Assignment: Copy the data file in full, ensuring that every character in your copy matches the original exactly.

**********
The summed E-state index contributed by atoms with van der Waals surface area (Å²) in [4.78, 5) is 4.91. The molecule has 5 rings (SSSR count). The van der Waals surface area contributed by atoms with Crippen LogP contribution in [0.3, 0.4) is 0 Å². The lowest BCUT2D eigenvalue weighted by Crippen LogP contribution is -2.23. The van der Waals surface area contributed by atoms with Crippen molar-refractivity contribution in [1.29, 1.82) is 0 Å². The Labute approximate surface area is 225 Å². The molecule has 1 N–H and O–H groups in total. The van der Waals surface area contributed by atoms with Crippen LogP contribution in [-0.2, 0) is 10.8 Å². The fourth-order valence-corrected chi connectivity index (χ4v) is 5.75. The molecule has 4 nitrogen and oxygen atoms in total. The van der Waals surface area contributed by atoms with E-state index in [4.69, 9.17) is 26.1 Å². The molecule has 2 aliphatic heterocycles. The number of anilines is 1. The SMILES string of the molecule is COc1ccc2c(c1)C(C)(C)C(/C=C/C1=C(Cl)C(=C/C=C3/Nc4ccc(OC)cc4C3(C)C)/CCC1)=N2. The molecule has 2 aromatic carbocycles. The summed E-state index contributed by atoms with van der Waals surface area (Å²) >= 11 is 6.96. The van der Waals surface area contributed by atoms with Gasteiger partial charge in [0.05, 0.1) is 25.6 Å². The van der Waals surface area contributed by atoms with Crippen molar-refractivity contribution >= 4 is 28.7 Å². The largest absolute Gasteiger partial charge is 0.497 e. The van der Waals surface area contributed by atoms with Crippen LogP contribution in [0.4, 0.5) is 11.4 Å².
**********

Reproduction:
The summed E-state index contributed by atoms with van der Waals surface area (Å²) in [4.78, 5) is 4.91. The molecule has 5 rings (SSSR count). The van der Waals surface area contributed by atoms with Crippen LogP contribution in [0.3, 0.4) is 0 Å². The lowest BCUT2D eigenvalue weighted by Crippen LogP contribution is -2.23. The van der Waals surface area contributed by atoms with Crippen molar-refractivity contribution in [1.29, 1.82) is 0 Å². The Labute approximate surface area is 225 Å². The molecule has 1 N–H and O–H groups in total. The van der Waals surface area contributed by atoms with Crippen LogP contribution in [-0.2, 0) is 10.8 Å². The fourth-order valence-corrected chi connectivity index (χ4v) is 5.75. The molecule has 4 nitrogen and oxygen atoms in total. The van der Waals surface area contributed by atoms with E-state index in [4.69, 9.17) is 26.1 Å². The molecule has 2 aliphatic heterocycles. The number of anilines is 1. The SMILES string of the molecule is COc1ccc2c(c1)C(C)(C)C(/C=C/C1=C(Cl)C(=C/C=C3/Nc4ccc(OC)cc4C3(C)C)/CCC1)=N2. The molecule has 2 aromatic carbocycles. The summed E-state index contributed by atoms with van der Waals surface area (Å²) >= 11 is 6.96. The van der Waals surface area contributed by atoms with Gasteiger partial charge in [0.05, 0.1) is 25.6 Å². The van der Waals surface area contributed by atoms with Crippen molar-refractivity contribution >= 4 is 28.7 Å². The largest absolute Gasteiger partial charge is 0.497 e. The van der Waals surface area contributed by atoms with Crippen LogP contribution in [0.4, 0.5) is 11.4 Å².